Talk:Risk and return: an introduction

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Revision as of 12:58, 29 July 2019 by Longinvest (talk | contribs) (Criticism of the current wiki page on Risk.)
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Plans for Sections

Currently working on improving the Intro and the first section. Will replace current chart with charts showing frequency distribution of returns for Bills, Bonds and Stocks, and will add text to further explain the relationship between risk, dispersion of returns, and expected returns.

Here is a list of sections I'm planning on adding. This is tentative; feel free to contribute ideas on sections to add:

  • Measuring Risk (variance, standard deviation, other)
  • Systemic and Unsystemic Risk (company-specific vs. market; theoretical justification for using mutual funds)
  • Managing Risk (asset allocation)
  • Risk Tolerance (age in bonds (Bogle), ability, willingness and need (Swedroe)
  • Risk vs. Uncertainty (Knight, Bogle, Swedroe))
  • Long-Term Risk (stocks are risky in long run: BKM, Bodie, Bogle?, Bernstein)

--Kevin M 14:22, 29 March 2012 (CDT)

Consider the relative level of difficulty for new investors. I don't think they want to see a full treatise on risk theory when all they need to know is that stocks have a better chance of losing money than other investments. This page should be aligned with Behavioral pitfalls (previously Risk, Uncertainty, and Behavioral Pitfalls) --LadyGeek 15:53, 29 March 2012 (CDT)

Agreed that it should not get too complex. Don't agree with the second statement. I spend a lot of time helping novice investors, not just on the forum, and there's a lot more they need to know about risk than that stocks can lose more money than bonds (stocks aren't the only investments that can lose a lot of money). Also disagree about alignment with the other risk article. There are two many articles with the word "risk" in them, and none of them do a decent job of covering the topic adequately, for novice investors or anyone else, IMO. I can either try to fix that here, or in yet another risk article, or if no one else sees the value in it, not at all (don't mean to sound defensive; it's just taking so much time and energy explaining what I'm trying to do that I can't actually make any progress on doing it). It's turning out to not be so easy to "be bold". --Kevin M 18:25, 29 March 2012 (CDT)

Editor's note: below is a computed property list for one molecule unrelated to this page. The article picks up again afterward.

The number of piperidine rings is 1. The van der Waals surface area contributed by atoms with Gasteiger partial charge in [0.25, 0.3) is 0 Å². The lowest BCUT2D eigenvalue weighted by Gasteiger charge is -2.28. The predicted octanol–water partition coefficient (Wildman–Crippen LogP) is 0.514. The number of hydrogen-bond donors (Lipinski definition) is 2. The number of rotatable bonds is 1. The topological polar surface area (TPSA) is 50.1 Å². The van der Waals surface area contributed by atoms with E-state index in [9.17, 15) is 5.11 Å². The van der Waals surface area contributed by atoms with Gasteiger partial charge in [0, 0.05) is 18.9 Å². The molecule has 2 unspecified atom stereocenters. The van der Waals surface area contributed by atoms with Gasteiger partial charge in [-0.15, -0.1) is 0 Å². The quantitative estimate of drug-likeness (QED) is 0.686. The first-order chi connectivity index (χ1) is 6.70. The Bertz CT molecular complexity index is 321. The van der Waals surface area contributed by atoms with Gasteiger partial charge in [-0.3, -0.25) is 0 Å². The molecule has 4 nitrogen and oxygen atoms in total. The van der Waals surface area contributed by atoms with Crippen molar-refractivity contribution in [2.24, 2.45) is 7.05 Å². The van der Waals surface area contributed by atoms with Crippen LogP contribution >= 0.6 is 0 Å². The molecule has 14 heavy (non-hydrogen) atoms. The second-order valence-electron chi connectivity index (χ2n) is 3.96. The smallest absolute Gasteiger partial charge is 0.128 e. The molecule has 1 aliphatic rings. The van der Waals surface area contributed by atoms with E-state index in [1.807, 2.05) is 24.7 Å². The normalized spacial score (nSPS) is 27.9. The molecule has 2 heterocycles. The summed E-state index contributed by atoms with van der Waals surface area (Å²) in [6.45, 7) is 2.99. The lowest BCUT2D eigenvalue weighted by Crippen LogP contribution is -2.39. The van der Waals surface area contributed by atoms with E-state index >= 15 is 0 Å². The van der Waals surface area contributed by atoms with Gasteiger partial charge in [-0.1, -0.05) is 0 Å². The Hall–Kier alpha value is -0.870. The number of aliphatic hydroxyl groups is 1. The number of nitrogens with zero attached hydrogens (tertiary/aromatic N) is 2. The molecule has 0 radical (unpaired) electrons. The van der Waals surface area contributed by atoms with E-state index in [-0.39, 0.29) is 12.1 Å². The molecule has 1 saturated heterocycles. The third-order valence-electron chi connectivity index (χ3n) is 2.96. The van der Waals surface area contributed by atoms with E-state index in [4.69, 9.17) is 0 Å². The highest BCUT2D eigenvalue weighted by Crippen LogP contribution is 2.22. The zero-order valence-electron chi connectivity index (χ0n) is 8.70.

OK, I see your perspective and understand your approach. There's no need to spend any more time explaining. I'll help with formatting and minor corrections, if needed. --LadyGeek 19:50, 29 March 2012 (CDT)


Here, we can include links to papers which may be candidates for suitable references or as candidates for further reading.


1) The current page only presents one specific definition of risk that is mostly centered on "risk" as "volatility".

But, risk can also be defined as the "possibility of loss".

An interesting definition for "risk" is that of Zvi Bodie who writes:

A few proposed definitions of risk that commonly surface include: the unknown; the chance that something harmful may happen; uncertain outcomes that may cause loss; and uncertainty that arouses fear.

Let’s discard the idea that risk is nothing but the unknown, because risk is more than the ordinary uncertainty that surrounds our lives. By referring to harm, loss, and fear, the next three suggestions reflect one fundamental property of risk: Somebody has to care about the consequences if uncertainty is to be understood as risk.

The notion of “caring” or “mattering” is central. It captures both the potential (objective) impact of uncertainty as well as its (subjective) bite. This brings us close to the definition we’ll adopt: Investment risk is uncertainty that matters. There are two prongs to this definition—the uncertainty, and what matters about it—and both are significant.

So, beyond the odds of hitting a rough patch, there are the consequences of loss to consider.[1]

2) The presented definition of risk makes the same mistake as rookie investors: it only considers the risk of assets and ignores investor-related risks. In other words, it assumes that the investor's financial plan is fixed and won't unexpectedly change. Risk should include such concepts as "change of plans risk".

3) The idea of using "expected returns" to define "risk" can be debated. It would be best to clearly identify that there are at least two main school of thought, about risk: a "loss that matter avoidance" school, and an "expected return"-based school.

I haven't seen any mathematical proof that somebody actually knows what the effective "expected returns" of broad markets are. What I've seen is various conflictual estimates by various people and firms. There's no agreement on these estimates. This shouldn't be surprising because, (1) the word "expected" is used with its economics/probabilistic/statistical meaning, instead of the meaning (of actually expecting something) generally used by normal people (e.g. non-economists) and (2) the idiom "expected returns" hides the fact that it's no more than an "intelligent guess using metrics derived from empirical analyses of historical return data". --longinvest 16:58, 29 July 2019 (UTC)

  1. Risk Less and Prosper, Zvi Bodie and Rachelle Taqqu, 2012.